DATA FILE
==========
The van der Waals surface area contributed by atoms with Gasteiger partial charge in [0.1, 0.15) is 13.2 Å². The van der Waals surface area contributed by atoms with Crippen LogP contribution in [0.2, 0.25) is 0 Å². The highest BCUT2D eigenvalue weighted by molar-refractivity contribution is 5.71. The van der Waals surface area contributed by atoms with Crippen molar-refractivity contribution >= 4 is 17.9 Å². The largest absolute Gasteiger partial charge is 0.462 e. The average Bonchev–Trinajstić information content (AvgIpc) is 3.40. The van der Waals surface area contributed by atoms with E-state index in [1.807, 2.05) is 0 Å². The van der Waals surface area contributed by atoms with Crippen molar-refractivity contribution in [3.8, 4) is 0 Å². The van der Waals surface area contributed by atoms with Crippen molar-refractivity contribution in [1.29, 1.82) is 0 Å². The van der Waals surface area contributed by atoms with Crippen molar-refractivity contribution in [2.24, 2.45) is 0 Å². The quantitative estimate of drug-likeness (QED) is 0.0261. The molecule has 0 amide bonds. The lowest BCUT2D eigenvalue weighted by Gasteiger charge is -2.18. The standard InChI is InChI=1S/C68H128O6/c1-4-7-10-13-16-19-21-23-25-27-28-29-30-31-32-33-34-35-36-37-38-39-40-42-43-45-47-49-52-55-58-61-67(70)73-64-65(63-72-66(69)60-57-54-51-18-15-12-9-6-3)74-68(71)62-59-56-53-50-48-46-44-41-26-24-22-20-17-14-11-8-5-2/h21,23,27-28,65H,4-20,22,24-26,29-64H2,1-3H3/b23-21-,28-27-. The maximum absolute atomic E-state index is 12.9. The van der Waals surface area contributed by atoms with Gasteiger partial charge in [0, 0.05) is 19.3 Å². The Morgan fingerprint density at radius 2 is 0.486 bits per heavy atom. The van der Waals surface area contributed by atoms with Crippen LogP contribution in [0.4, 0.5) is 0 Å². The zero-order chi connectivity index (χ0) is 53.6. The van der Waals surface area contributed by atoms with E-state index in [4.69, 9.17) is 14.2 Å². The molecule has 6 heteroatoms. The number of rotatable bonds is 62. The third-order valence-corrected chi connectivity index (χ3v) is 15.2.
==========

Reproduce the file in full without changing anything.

The van der Waals surface area contributed by atoms with Gasteiger partial charge in [0.1, 0.15) is 13.2 Å². The van der Waals surface area contributed by atoms with Crippen LogP contribution in [0.2, 0.25) is 0 Å². The highest BCUT2D eigenvalue weighted by molar-refractivity contribution is 5.71. The van der Waals surface area contributed by atoms with Crippen molar-refractivity contribution >= 4 is 17.9 Å². The largest absolute Gasteiger partial charge is 0.462 e. The average Bonchev–Trinajstić information content (AvgIpc) is 3.40. The van der Waals surface area contributed by atoms with E-state index in [1.807, 2.05) is 0 Å². The van der Waals surface area contributed by atoms with Crippen molar-refractivity contribution in [3.8, 4) is 0 Å². The van der Waals surface area contributed by atoms with Crippen molar-refractivity contribution in [1.29, 1.82) is 0 Å². The van der Waals surface area contributed by atoms with Crippen molar-refractivity contribution in [2.24, 2.45) is 0 Å². The quantitative estimate of drug-likeness (QED) is 0.0261. The molecule has 0 amide bonds. The lowest BCUT2D eigenvalue weighted by Gasteiger charge is -2.18. The standard InChI is InChI=1S/C68H128O6/c1-4-7-10-13-16-19-21-23-25-27-28-29-30-31-32-33-34-35-36-37-38-39-40-42-43-45-47-49-52-55-58-61-67(70)73-64-65(63-72-66(69)60-57-54-51-18-15-12-9-6-3)74-68(71)62-59-56-53-50-48-46-44-41-26-24-22-20-17-14-11-8-5-2/h21,23,27-28,65H,4-20,22,24-26,29-64H2,1-3H3/b23-21-,28-27-. The maximum absolute atomic E-state index is 12.9. The van der Waals surface area contributed by atoms with Gasteiger partial charge in [0, 0.05) is 19.3 Å². The Morgan fingerprint density at radius 2 is 0.486 bits per heavy atom. The van der Waals surface area contributed by atoms with Crippen LogP contribution in [0.4, 0.5) is 0 Å². The zero-order chi connectivity index (χ0) is 53.6. The van der Waals surface area contributed by atoms with E-state index in [4.69, 9.17) is 14.2 Å². The molecule has 6 heteroatoms. The number of rotatable bonds is 62. The third-order valence-corrected chi connectivity index (χ3v) is 15.2.